The Peaceful Mind Program: A Pilot Test of a Cognitive-Behavioral Therapy-Based Intervention for Anxious Patients With Dementia.
ABSTRACT OBJECTIVES:: To assess feasibility and to conduct a preliminary evaluation of outcomes following Peaceful Mind, a cognitive-behavioral therapy-based intervention for anxiety in dementia, relative to usual care. DESIGN:: Pilot randomized controlled trial including assessments at baseline and 3 and 6 months. SETTING:: Houston, TX. PARTICIPANTS:: Thirty-two outpatients diagnosed with mild (47%) or moderate (53%) dementia receiving care through outpatient clinics at the Veterans Affairs medical center, Baylor College of Medicine, Harris County Hospital District, and community day centers for dementia, and their collaterals, who spent at least 8 hours a week with them. INTERVENTION:: Peaceful Mind included up to 12 weekly in-home sessions (mean: 8.7, SD: 2.27) during the initial 3 months and up to eight brief telephone sessions (mean: 5.4, SD: 3.17) during months 3-6, involving self-monitoring for anxiety, deep breathing, and optional skills (coping self-statements, behavioral activation, and sleep management). Patients learned skills, and collaterals served as coaches. In usual care, patients received diagnostic feedback, and providers were informed of inclusion status. MEASUREMENTS:: Neuropsychiatric Inventory-Anxiety subscale, Rating Anxiety in Dementia scale, Penn State Worry Questionnaire-Abbreviated, Geriatric Anxiety Inventory, Geriatric Depression Scale, Quality of Life in Alzheimer disease, Patient Health Questionnaire, and Client Satisfaction Questionnaire. RESULTS:: Feasibility was demonstrated with regard to recruitment, attrition, and treatment characteristics. At 3 months, clinicians rated patients receiving Peaceful Mind as less anxious, and patients rated themselves as having higher quality of life; collaterals reported less distress related to loved ones' anxiety. Although significant positive effects were not noted in other outcomes or at 6-month follow-up, the pilot nature of the trial prohibits conclusions about efficacy. CONCLUSIONS:: Results support that Peaceful Mind is ready for future comparative clinical trials.
- SourceAvailable from: Diana Klein[Show abstract] [Hide abstract]
ABSTRACT: Within the last years various interventions for cognitively impaired persons and their informal caregivers have been developed and evaluated. As different these interventions are, as different are the outcome dimensions and instruments used. There might be the potential to affect outcomes on both sides. Therefore, the aim of this review is to analyze the amount of studies that report on care recipient outcomes, to show what main outcome dimensions can be categorized, and which validated instruments are most frequently used. A systematic literature search of the electronic databases PubMed, Medline and PsycINFO was conducted. Overall 1547 studies were identified. After exclusion of duplicates and screening of titles and abstracts 162 records remained. Of those 105 would have met the inclusion criteria but 36 records (34.3%) didn’t assess any care recipient outcomes. Sixty nine studies (65.7%) reported on care recipient outcomes and were finally analyzed. The following assessments were used most in the main outcome dimensions: the Revised Memory and Behavior Problem Checklist and the Neuro-Psychiatric Inventory for problem behaviors, the Cornell Scale for Depression in Dementia for depressive symptoms, Quality of Life in Alzheimer's Disease for quality of life, the Mini Mental State Examination for cognition, and Lawton and Brody’s Instrumental Activities of Daily Living scale for activities of daily living. In dementia caregiver studies care recipient outcomes should more often be assessed. For a better comparability between interventions and target groups more homogeneity of the instruments is necessary. Instruments that are not specifically developed for cognitively impaired persons should only be used if they have been validated for persons with a comparable cognitive status.International journal of emergency mental health 03/2015; 17(2):451-426. DOI:10.4172/1522-4821.1000186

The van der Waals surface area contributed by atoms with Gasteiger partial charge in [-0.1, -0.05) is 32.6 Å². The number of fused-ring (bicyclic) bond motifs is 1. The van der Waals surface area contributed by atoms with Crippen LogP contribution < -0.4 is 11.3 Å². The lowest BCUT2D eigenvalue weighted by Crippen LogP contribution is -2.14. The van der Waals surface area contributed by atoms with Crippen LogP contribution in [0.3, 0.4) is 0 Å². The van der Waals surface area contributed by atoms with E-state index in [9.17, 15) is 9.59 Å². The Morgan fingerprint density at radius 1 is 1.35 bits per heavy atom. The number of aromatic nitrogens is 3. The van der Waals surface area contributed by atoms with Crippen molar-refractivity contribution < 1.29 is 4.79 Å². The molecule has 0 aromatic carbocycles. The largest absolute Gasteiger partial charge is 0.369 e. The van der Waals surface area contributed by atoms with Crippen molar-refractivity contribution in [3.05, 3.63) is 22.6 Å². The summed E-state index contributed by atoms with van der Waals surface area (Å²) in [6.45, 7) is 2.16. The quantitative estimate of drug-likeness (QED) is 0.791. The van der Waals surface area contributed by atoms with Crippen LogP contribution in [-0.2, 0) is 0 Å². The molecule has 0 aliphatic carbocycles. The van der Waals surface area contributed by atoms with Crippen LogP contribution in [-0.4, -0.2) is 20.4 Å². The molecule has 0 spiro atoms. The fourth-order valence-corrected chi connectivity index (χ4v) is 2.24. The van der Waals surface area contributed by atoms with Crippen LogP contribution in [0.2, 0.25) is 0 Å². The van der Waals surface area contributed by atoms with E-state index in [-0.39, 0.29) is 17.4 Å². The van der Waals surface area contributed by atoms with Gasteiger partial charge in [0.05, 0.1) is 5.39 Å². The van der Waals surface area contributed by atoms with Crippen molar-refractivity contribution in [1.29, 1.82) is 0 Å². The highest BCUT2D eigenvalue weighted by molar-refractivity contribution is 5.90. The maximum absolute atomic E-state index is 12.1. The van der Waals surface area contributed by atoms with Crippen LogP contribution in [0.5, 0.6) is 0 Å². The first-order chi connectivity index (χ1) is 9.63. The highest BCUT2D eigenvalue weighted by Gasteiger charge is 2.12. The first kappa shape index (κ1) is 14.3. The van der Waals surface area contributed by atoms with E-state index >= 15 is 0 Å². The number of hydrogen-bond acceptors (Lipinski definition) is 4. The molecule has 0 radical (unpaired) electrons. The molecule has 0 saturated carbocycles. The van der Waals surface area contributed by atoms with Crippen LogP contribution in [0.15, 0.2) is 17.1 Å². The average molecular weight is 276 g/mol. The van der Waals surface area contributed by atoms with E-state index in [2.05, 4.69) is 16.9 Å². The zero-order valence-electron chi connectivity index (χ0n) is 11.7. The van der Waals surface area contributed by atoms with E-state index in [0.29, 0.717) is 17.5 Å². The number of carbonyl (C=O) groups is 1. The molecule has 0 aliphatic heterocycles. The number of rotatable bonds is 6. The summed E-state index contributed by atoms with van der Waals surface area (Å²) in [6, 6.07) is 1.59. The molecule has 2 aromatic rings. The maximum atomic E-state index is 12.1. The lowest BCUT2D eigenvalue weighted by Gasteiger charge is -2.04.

- [Show abstract] [Hide abstract]
ABSTRACT: We compared the psychometric performance of two validated self-report anxiety symptom measures when rated by people with dementia versus collaterals (as proxies). Forty-one participants with mild-to-moderate dementia and their respective collaterals completed the Geriatric Anxiety Inventory, the Penn State Worry Questionnaire-Abbreviated, and a structured diagnostic interview. We used descriptive and nonparametric statistics to compare scores according to respondent characteristics. Receiver operating characteristic (ROC) curves were calculated to establish the predictive validity of each instrument by rater type against a clinical diagnosis of an anxiety disorder. Participant and collateral ratings performed comparably for both instruments. However, collaterals tended to give more severe symptom ratings, and the best-performing cut-off scores were higher for collaterals. Our findings suggest that people with mild-to-moderate dementia can give reliable self-reports of anxiety symptoms, with validity comparable to reports obtained from collaterals. Scores obtained from multiple informants should be interpreted in context.Journal of anxiety disorders 11/2012; 27(1):125-130. DOI:10.1016/j.janxdis.2012.11.001 · 2.68 Impact Factor